Objective: Parental rejection in childhood is associated with the increased risk of aggression in adulthood and is thought to contribute to the development of inaccurate beliefs regarding own or others’ behavior (i.e., cognitive distortion) as well. Different forms of aggression are thought to be linked to different types of cognitive distortions. This, however, is unclear in adults. Additionally, it is unknown if parental rejection predicts the presence of aggression and cognitive distortions in adults displaying severe aggression.
Method: One hundred twenty-three adult forensic psychiatric outpatients with aggression regulation problems were recruited. Least absolute shrinkage and selection operator (Lasso) regression analysis and path analyses were conducted to investigate distinct patterns of cognitive distortions, as measured by use of the How I Think Questionnaire, and the role of perceived parental rejection, as measured by use of the Parental Rejection and Acceptance Questionnaire.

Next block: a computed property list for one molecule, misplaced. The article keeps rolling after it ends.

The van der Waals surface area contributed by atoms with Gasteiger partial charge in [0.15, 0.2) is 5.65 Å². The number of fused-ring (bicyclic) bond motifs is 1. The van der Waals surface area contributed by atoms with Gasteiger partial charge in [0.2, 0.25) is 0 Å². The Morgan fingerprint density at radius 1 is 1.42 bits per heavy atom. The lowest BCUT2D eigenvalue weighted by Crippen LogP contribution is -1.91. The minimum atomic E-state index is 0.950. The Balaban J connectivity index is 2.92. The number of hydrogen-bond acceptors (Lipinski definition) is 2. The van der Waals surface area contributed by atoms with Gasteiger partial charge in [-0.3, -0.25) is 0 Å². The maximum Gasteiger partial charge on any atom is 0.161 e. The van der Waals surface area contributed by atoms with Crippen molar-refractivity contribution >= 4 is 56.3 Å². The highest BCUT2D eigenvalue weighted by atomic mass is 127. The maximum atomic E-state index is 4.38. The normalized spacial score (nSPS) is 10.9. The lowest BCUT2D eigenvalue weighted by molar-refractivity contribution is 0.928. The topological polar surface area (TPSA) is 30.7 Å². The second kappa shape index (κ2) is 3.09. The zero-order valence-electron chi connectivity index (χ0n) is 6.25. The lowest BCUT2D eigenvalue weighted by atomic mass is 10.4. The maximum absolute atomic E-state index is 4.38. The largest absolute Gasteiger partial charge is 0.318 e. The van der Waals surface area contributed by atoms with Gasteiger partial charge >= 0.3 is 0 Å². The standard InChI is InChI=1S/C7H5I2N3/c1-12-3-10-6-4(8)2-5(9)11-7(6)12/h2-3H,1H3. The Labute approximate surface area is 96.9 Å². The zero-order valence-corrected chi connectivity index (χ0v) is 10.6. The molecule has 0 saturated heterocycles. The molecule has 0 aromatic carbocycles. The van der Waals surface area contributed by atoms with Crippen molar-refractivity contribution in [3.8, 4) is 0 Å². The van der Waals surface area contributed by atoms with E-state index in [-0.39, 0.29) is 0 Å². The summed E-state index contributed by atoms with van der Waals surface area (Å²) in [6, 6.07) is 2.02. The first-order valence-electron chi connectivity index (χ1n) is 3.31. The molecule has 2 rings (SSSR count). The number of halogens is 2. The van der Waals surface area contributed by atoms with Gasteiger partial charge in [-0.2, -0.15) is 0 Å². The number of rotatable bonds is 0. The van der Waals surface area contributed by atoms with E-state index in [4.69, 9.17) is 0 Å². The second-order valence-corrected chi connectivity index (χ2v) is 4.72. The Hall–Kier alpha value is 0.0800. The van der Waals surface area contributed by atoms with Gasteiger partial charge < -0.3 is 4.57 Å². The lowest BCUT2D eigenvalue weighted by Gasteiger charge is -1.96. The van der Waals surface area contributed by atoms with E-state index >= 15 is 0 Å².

Results: Cognitive distortions related to opposition-defiance (e.g., disrespecting rules) and to physical aggression were most strongly associated with the disposition to act aggressively. Furthermore, a direct association was found between parental rejection and this current disposition. This association was partially mediated by cognitive distortions related to opposition-defiance.
Conclusion: The current study supports the notion that parental rejection has profound consequences on adult behavior. Acknowledgment of the impact of cognitive distortions on current aggression might be of importance for treatment. A stronger focus on altering distinct cognitive distortions may be more successful in reducing aggression.